Here’s Paul Krugman’s latest:
David Beckworth has a good post pointing out that the Fed has been signaling all along that the big expansion in the monetary base is a temporary measure, to be withdrawn when the economy improves. And he argues that this vitiates the effectiveness of quantitative easing, citing many others with the same view. My only small peeve is that you might not realize from his list that I made this point sixteen years ago, which I think lets me claim dibs. Yes, I’m turning into one of those crotchety old economists who says in response to anything, “It’s trivial, it’s wrong, and I said it decades ago.”
Krugman may be 2 years older than me, but I’m more grouchy and reactionary. And thus I can’t help pointing to an article I did 21 years ago (5 years before Krugman’s admittedly far superior paper.)
[Note (1=r)n and (1+r)x are meant to be (1+r) raised to the power of n or x. I don’t know how to do superscripts.]
For example, suppose that at time=zero there is a nonpermanent currency injection that is expected to be retired at time=x. Then, if the real return from holding currency has an upper bound of r, the ratio of the current to the end-period price level (Px-n/Px) cannot exceed (1 + r)n. Furthermore, if real output is stable, it would not be expected that Px would be any different from Po. Both price levels would be determined by the supply and demand for money, as in the quantity theory. The existence of a maximum anticipated rate of deflation (r) has the effect of placing a limit on the size of the initial increase in the price level. No matter how large the original currency injection, the price level at the time of the currency injection cannot increase by more than a factor of (1+r)x. Furthermore, these restrictions on the time path of prices can be established solely on the basis of the future time path of the quantity of money, without any reference to fiscal policy. It is this quantity-theory model that is applicable to the colonial episodes of massive and nonpermanent currency injections. . . .The impact of U.S. monetary policy during the period from 1938 to 1945 provides a good illustration of the preceding hypothesis. Between 1938 and 1945 the currency stock increased by 368 percent while prices (the GNP deflator) increased by only 37 percent. There was no depreciation in the dollar (in terms of gold.) Although real output grew substantially, the ratio of currency to nominal GNP increased from .062 to .132. Why was the public willing to hold such large real balances?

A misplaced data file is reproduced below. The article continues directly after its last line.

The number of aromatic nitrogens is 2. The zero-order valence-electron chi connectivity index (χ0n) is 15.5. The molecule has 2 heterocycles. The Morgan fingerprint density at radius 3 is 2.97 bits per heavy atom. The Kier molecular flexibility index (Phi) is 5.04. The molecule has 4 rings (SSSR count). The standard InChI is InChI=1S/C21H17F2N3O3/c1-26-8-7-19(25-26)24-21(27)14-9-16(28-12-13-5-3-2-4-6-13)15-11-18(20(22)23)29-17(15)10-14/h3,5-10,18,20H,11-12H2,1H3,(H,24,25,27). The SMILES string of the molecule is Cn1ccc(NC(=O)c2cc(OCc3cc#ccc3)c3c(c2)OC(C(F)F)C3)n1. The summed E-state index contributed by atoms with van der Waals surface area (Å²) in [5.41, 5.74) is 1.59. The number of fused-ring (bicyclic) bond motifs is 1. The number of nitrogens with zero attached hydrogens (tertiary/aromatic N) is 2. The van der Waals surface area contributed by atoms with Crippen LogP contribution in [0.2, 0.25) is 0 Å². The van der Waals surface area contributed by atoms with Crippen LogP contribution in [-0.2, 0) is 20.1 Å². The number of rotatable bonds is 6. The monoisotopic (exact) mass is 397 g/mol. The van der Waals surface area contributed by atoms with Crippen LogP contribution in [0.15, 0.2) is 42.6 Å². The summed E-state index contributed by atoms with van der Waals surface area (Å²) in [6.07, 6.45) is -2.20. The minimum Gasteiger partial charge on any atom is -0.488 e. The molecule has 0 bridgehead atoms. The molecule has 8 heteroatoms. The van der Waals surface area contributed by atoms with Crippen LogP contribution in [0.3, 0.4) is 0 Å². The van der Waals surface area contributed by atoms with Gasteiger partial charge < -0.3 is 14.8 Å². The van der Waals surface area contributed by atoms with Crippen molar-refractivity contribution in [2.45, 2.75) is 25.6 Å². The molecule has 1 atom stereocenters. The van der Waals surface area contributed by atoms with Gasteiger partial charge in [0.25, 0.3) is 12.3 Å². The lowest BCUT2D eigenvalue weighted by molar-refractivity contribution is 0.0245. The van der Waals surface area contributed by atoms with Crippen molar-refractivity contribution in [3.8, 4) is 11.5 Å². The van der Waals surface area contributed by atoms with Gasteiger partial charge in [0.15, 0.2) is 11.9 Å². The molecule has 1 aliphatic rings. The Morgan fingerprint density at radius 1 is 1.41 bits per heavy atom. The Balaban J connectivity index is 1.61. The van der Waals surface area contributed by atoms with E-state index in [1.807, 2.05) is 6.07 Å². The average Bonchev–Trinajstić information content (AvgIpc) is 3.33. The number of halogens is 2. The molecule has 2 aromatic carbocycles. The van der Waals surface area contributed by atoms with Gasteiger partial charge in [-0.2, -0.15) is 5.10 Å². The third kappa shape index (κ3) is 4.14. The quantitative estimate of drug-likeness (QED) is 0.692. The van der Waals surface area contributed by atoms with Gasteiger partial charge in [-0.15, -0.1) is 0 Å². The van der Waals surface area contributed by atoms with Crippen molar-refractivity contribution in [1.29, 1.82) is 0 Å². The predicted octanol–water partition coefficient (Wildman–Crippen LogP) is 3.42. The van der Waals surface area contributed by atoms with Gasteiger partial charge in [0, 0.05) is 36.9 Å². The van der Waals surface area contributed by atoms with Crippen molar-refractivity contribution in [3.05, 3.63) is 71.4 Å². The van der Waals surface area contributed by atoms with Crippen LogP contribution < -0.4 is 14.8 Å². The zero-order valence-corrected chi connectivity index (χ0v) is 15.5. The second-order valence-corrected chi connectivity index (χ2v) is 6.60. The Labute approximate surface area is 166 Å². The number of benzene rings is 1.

Although the U.S. did not experience deflation following World War II (as it had following previous wars), surveys indicate that deflation was anticipated. During the entire period from 1938 to 1946, the three-month Treasury Bill yield never rose above 1/2 percent. The fact that massive currency injections (associated with expectations of future deflation) were able to drive the nominal interest rate down close to zero, is at least consistent with the modern quantity-theory model I have described.
And stay off of my lawn!
Update: David Glasner found an even older example. (I’m sure there are dozens out there.) But I’d quibble slightly with this:
For one thing, reasoning in terms of price levels immediately puts you in the framework of the Fisher equation, while thinking in terms of current and future money supplies puts you in the framework of the quantity theory, which I always prefer to avoid.
I can’t help pointing out that the Quantity Theory, the Fisher effect, and PPP are three very similar theories, which share almost exactly the same strengths and weaknesses. And let me add that all three have enormous strengths and massive weaknesses. (Yes, the Fisher effect isn’t actually a theory, but you can imagine an associated theory that says nominal interest rates change one for one with inflation. Or if you prefer you can compare the Fisher equation with the very similar MV=PY equation.)
These three theories say the real interest rate, the real demand for money, and the real exchange rate are stable. All three theories are far more useful at double-digit inflation rates than single-digit inflation rates.